umu.sePublications
Change search
CiteExportLink to record
Permanent link

Direct link
Cite
Citation style
  • apa
  • ieee
  • modern-language-association-8th-edition
  • vancouver
  • Other style
More styles
Language
  • de-DE
  • en-GB
  • en-US
  • fi-FI
  • nn-NO
  • nn-NB
  • sv-SE
  • Other locale
More languages
Output format
  • html
  • text
  • asciidoc
  • rtf
Sentinel lymph node detection in urinary bladder cancer: a gateway to advanced translational research and cellular immunotherapy Minireview
Umeå University, Faculty of Medicine, Department of Surgical and Perioperative Sciences, Urology and Andrology.
2016 (English)In: Egyptian Journal Of Urology, ISSN 1110-5712, Vol. 22, 1-8 p.Article in journal (Refereed) Published
Abstract [en]

Patients with advanced urothelial urinary bladder cancer (UBC) have a pessimistic prognosis, although modern urology can offer preoperative chemotherapy followed by radical surgery. Attempts to find additional, other than adjuvant cytotoxic treatment options need to be explored. The field of immune therapy may be of particular value in UBC since immunotherapy of superficial UBC using an unspecific immunotherapy modality, namely BCG, has been so successful. In addition, UBC is one of the most genetically unstable cancers carrying many neo-antigens as potential targets for T lymphocyte recognition. A tempting option aiming at highly individualized treatment could be autologous cell therapy based on the concepts of sentinel node detection. The sentinel nodes, representing the foremost arena for the struggle between the immune system of the patient and the tumor assault, can offer high quantities of highly specialized T lymphocytes. These T cells have evolved in response to a number of specific tumor antigens reaching the tumor draining sentinel nodes en route. Adoptive immunotherapy within this framework entails possibilities of harvesting tumor specific T cells from the sentinel nodes and allowing them to expand in vitro. Expanded and strengthened T cells can then be reinfused as a safe and non-toxic adjuvant immunotherapy. The first pilot trials have been published utilizing this method in two solid cancers, colon and UBC. Results demonstrate objective responses in some patients without any negative side effects. The future challenge is to increase the translational research in this specific field, to further improve immunobiological techniques, to optimize patient selection and to perform larger randomized controlled clinical trials.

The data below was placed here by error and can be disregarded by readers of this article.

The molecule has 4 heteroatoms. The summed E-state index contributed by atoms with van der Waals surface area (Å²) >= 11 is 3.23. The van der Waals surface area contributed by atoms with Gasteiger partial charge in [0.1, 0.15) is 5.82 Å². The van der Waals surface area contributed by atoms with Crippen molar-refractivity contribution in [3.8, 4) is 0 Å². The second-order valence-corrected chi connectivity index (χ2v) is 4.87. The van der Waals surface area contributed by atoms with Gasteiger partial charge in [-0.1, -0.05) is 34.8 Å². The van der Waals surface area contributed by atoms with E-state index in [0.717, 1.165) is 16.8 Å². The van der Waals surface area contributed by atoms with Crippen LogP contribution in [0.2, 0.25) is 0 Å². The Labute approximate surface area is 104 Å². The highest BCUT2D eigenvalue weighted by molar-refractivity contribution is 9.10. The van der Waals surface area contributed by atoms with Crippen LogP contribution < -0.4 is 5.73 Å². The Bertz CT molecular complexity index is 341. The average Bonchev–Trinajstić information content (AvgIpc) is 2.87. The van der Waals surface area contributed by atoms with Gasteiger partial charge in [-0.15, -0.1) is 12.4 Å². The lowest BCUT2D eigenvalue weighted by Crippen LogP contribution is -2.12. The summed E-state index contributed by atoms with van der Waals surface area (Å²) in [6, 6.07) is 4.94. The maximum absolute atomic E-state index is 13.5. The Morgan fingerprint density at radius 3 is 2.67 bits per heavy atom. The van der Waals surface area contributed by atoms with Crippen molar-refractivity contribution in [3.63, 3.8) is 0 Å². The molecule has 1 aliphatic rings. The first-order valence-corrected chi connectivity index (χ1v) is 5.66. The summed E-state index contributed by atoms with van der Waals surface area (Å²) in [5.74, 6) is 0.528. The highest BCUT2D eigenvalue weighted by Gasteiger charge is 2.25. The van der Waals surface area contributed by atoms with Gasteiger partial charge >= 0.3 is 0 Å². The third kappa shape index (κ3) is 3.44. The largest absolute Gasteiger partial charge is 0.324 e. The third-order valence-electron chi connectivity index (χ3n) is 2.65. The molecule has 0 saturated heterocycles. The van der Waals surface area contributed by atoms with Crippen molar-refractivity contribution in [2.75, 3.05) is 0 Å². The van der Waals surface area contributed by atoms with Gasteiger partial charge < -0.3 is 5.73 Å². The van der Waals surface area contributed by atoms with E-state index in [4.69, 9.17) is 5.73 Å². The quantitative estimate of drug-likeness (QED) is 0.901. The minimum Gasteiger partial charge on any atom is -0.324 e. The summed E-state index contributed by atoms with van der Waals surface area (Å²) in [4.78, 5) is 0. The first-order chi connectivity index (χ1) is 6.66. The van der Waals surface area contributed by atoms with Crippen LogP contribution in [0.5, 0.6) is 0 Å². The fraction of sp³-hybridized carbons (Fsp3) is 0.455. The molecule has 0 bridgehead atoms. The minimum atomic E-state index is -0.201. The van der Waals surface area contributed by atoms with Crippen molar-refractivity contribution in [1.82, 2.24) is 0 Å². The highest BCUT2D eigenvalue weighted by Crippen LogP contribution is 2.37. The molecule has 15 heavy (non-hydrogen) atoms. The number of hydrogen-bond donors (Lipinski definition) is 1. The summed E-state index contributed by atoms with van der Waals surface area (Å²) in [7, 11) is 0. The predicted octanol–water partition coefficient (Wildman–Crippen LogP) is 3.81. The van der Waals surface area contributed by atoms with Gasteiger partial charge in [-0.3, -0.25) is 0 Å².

Place, publisher, year, edition, pages
2016. Vol. 22, 1-8 p.
National Category
Urology and Nephrology
Identifiers
URN: urn:nbn:se:umu:diva-125463OAI: oai:DiVA.org:umu-125463DiVA: diva2:968716
Available from: 2016-09-12 Created: 2016-09-12 Last updated: 2016-12-15Bibliographically approved

Open Access in DiVA

No full text

Other links

URL

Search in DiVA

By author/editor
Sherif, Amir
By organisation
Urology and Andrology
Urology and Nephrology

Search outside of DiVA

GoogleGoogle Scholar

Total: 33 hits
CiteExportLink to record
Permanent link

Direct link
Cite
Citation style
  • apa
  • ieee
  • modern-language-association-8th-edition
  • vancouver
  • Other style
More styles
Language
  • de-DE
  • en-GB
  • en-US
  • fi-FI
  • nn-NO
  • nn-NB
  • sv-SE
  • Other locale
More languages
Output format
  • html
  • text
  • asciidoc
  • rtf